Diabetes and good health
Ten steps to good health – what can you do?
There are 10 positive steps you can take towards managing your diabetes and staying in good health. Some apply to your lifestyle while others are important check-ups which need to be done on a regular basis.
Step 1 – Be well
Stay as physically active in as many ways and as often as you can. Aim for a minimum of 30 minutes every day. Activity can be cumulative, that is 10 minutes plus 10 minutes plus 10 minutes.
Why not join a group or a structured program such as water aerobics?
Step 2 – Eat well
Choose a variety of foods low in saturated fat and salt. High fibre foods are also recommended for example wholegrain breads and cereals, legumes, fruit and vegetables.
Eat less food (energy) than you use (burn) to reduce body weight if you are overweight.
Improve your eating habits:
Step 3 – Test your blood glucose levels regularly
Blood glucose levels kept within recommended ranges will lower your risk of many diabetes complications.
Between 4–10mmol/L for type 1 diabetes and 6–10mmol/L for type 2 diabetes are the ideal target ranges. However individual goals will vary depending on your age, other individual circumstances and what your doctor or credentialed diabetes educator recommends is right for you.
Step 4 – Quit smoking
If you smoke, stop. Get help if needed. Talk to your doctor, call Quitline on 137 848 or visit Quit Now (external site)
Step 5 – Cut down on alcohol
If you drink alcohol, do so in moderation.
Step 6 – Keep track of your weight (and waist)
If you are overweight, even small amounts of weight loss can make a big difference to your general health and diabetes management. Ask your doctor or diabetes health team if this applies to you.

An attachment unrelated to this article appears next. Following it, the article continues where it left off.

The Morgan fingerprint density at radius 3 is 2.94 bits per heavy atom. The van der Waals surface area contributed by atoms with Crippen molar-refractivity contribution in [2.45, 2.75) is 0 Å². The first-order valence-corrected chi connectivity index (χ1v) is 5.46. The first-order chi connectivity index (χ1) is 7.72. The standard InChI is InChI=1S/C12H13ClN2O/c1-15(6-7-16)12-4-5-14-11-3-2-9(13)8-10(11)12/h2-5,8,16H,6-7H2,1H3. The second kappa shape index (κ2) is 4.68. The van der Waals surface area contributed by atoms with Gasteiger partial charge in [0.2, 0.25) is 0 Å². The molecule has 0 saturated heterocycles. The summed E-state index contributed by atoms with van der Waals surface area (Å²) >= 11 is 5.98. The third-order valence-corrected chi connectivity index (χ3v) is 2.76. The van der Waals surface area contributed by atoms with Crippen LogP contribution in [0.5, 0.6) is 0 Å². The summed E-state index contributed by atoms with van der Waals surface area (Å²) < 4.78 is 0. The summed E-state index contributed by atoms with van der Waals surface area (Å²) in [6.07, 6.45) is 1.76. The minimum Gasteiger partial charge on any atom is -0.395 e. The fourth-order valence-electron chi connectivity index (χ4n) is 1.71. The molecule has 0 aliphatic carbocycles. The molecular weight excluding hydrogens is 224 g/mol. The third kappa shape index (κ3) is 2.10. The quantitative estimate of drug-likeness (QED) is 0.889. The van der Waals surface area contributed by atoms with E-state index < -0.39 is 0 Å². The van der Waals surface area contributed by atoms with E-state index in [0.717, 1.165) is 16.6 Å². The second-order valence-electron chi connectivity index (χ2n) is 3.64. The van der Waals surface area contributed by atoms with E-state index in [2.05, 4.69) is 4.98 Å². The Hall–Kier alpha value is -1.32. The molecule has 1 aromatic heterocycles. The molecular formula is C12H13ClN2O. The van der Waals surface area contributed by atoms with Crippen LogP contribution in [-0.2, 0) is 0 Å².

Step 7 – Have regular check-ups
Have your doctor arrange for the recommended management and diabetes complication checks:
- blood pressure every visit
- blood glucose average (HbA1c) 3 to 6 monthly
- cholesterol (lipid profile) and kidneys (microalbumin) every year.
Ask your doctor if you have had your cycle of care.
Step 8 – Look after your feet
Take care of your feet and look at them daily. Cut nails carefully (your registered podiatrist will show you how) and wear well-fitting supportive shoes. Have your feet checked by a health professional every 6 months and see a registered podiatrist every 12 months (unless otherwise recommended), for a thorough examination.
Step 9 – Get your eyes checked
Have your eyes (retina) checked by an eye specialist or trained optometrist every 1 to 2 years (unless otherwise recommended) to check the blood vessels in the back of your eyes.
Live well and be well.
Where to get help
- See your doctor
- Visit a GP after hours
- Ring healthdirect on 1800 022 222
- Phone the Diabetes WA Advice Line on 1300 136 588
This information provided by
This publication is provided for education and information purposes only. It is not a substitute for professional medical care. Information about a therapy, service, product or treatment does not imply endorsement and is not intended to replace advice from your healthcare professional. Readers should note that over time currency and completeness of the information may change. All users should seek advice from a qualified healthcare professional for a diagnosis and answers to their medical questions.